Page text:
6th Apr '16 3:21:41 PM roxana
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*** St. John is perfectly aware he is not well adjusted to his proper place in early nineteenth century society. He describes himself as fiercely ambitious, aggressive and lacking in the milk of human kindness. He sees missionary work as quite literally his salvation allowing him to make constructive use of his bad qualities. He sees that Jane is also mal-adjusted to their society and makes the mistake of believing the solution that's worked for him will be good for her too. The fact that resumes correspondence with her after her marriage is a tacit acknowledgement that he was wrong and Jane accepts it as such.

to:

*** St. John is perfectly aware he is not well adjusted to his proper place in early nineteenth century society. He describes himself as fiercely ambitious, aggressive and lacking in the milk of human kindness. He sees missionary work as quite literally his salvation allowing him to make constructive use of his bad qualities. He sees that Jane is also mal-adjusted to their society and makes the mistake of believing the solution that's worked for him will be good for her too. The fact that he resumes correspondence with her after her marriage is a tacit acknowledgement that he was wrong and Jane accepts it as such.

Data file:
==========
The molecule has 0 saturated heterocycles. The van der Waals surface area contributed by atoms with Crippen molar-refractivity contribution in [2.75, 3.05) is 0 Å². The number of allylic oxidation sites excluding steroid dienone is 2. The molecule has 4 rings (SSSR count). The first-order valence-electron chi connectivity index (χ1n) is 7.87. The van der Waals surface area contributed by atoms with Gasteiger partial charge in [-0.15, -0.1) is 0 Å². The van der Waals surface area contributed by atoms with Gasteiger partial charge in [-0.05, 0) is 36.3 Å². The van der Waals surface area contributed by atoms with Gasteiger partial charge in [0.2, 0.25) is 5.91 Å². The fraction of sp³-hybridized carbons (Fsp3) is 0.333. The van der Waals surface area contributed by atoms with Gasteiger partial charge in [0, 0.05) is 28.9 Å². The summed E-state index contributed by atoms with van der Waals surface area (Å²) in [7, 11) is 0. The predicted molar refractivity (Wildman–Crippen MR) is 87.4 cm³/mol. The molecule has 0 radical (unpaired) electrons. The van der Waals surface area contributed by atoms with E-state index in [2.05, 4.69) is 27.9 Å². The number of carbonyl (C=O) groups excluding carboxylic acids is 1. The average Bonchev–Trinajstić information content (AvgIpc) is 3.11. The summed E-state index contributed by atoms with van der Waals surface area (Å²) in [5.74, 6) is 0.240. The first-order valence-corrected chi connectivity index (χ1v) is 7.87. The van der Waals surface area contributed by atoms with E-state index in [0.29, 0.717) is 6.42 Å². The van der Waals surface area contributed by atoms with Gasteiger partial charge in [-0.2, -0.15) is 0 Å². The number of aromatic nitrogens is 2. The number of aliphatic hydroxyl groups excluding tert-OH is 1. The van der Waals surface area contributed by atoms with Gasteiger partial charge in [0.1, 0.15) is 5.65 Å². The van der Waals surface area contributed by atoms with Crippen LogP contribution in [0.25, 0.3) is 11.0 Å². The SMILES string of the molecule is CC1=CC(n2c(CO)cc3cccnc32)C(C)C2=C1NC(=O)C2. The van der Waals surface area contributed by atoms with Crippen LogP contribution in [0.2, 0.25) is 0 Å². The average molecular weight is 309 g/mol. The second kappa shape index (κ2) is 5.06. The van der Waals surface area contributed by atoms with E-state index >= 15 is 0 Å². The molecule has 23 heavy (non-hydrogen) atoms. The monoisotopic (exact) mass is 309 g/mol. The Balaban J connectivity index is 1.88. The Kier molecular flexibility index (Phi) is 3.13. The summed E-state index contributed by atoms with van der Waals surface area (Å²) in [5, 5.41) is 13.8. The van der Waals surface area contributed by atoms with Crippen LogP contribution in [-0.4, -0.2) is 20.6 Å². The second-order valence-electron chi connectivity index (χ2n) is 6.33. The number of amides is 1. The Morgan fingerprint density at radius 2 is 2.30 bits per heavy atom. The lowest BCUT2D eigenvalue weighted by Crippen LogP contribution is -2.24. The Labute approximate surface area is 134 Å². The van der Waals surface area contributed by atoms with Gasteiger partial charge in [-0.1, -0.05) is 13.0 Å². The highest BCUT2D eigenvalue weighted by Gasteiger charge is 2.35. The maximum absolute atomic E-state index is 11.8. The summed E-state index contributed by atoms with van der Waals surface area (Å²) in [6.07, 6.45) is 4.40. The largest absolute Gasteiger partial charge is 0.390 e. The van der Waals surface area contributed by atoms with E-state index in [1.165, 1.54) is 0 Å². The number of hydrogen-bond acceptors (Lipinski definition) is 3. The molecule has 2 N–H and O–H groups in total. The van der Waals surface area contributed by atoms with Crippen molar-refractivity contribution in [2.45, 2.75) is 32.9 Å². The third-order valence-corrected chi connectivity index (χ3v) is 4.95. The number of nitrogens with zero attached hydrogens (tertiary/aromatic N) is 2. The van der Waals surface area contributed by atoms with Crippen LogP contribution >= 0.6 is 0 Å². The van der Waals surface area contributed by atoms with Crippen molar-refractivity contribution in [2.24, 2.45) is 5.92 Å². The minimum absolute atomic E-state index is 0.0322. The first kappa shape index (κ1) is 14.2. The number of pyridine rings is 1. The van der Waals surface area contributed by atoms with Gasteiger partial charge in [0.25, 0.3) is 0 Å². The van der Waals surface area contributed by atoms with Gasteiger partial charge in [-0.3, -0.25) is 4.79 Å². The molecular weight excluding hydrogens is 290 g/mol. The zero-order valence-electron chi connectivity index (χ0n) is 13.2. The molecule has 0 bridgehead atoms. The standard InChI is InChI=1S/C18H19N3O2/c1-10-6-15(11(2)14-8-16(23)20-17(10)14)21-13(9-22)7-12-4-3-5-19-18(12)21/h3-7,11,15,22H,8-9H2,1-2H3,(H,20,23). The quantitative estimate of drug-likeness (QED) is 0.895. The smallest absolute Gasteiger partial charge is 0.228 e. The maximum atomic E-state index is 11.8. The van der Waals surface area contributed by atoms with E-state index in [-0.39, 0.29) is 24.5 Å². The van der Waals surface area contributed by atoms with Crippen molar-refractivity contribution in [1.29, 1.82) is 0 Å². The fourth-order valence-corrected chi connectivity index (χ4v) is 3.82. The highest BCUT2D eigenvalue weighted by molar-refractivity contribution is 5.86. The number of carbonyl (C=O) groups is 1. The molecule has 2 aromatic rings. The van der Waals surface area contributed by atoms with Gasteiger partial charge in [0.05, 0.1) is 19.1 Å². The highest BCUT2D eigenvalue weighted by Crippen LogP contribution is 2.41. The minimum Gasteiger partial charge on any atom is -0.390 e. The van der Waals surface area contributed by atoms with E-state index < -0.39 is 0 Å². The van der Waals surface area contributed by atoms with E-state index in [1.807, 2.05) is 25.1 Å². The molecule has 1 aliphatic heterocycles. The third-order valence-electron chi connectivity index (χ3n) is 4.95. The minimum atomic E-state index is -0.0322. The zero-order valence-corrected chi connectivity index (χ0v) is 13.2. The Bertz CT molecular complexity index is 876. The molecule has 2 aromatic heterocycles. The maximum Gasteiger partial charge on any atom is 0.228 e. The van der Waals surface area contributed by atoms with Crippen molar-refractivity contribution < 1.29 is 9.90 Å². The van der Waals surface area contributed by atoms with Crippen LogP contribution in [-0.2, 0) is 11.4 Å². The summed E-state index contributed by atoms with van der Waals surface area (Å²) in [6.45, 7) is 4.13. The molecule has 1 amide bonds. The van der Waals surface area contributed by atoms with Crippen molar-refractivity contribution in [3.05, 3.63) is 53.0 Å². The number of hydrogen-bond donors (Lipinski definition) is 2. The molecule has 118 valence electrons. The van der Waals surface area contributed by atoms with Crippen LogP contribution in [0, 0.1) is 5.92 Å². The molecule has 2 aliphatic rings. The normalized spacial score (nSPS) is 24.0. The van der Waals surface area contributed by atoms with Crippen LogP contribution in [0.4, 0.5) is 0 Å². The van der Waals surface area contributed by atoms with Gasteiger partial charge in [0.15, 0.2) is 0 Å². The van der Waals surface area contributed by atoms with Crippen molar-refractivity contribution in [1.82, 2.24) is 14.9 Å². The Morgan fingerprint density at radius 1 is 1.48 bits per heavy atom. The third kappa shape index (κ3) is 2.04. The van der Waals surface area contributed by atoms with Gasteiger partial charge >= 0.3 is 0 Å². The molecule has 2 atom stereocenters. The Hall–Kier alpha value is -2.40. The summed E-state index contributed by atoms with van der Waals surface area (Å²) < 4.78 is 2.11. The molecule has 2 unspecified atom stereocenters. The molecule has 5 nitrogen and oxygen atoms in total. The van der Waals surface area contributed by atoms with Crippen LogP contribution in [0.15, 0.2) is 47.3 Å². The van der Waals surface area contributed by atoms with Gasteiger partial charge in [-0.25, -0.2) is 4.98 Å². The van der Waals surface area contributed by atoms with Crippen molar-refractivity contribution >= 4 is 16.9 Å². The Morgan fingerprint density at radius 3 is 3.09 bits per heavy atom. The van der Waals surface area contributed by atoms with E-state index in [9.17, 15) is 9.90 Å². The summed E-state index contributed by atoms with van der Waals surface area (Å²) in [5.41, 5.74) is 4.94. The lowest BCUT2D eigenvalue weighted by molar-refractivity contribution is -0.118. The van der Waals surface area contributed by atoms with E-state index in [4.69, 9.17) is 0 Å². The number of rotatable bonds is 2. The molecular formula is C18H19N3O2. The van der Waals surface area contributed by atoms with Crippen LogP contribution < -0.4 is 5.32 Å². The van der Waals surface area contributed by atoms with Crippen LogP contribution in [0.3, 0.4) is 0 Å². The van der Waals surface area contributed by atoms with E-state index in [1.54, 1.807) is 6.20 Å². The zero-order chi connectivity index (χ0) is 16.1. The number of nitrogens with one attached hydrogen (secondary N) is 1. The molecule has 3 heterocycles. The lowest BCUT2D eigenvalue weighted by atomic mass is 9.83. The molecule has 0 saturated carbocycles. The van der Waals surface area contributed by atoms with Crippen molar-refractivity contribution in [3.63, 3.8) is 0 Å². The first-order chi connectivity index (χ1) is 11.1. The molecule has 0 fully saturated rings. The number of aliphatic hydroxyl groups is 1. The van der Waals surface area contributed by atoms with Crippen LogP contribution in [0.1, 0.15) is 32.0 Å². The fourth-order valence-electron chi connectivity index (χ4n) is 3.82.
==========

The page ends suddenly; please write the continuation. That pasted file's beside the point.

6th Apr '16 3:20:38 PM roxana
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Added DiffLines:

*** St. John is perfectly aware he is not well adjusted to his proper place in early nineteenth century society. He describes himself as fiercely ambitious, aggressive and lacking in the milk of human kindness. He sees missionary work as quite literally his salvation allowing him to make constructive use of his bad qualities. He sees that Jane is also mal-adjusted to their society and makes the mistake of believing the solution that's worked for him will be good for her too. The fact that resumes correspondence with her after her marriage is a tacit acknowledgement that he was wrong and Jane accepts it as such.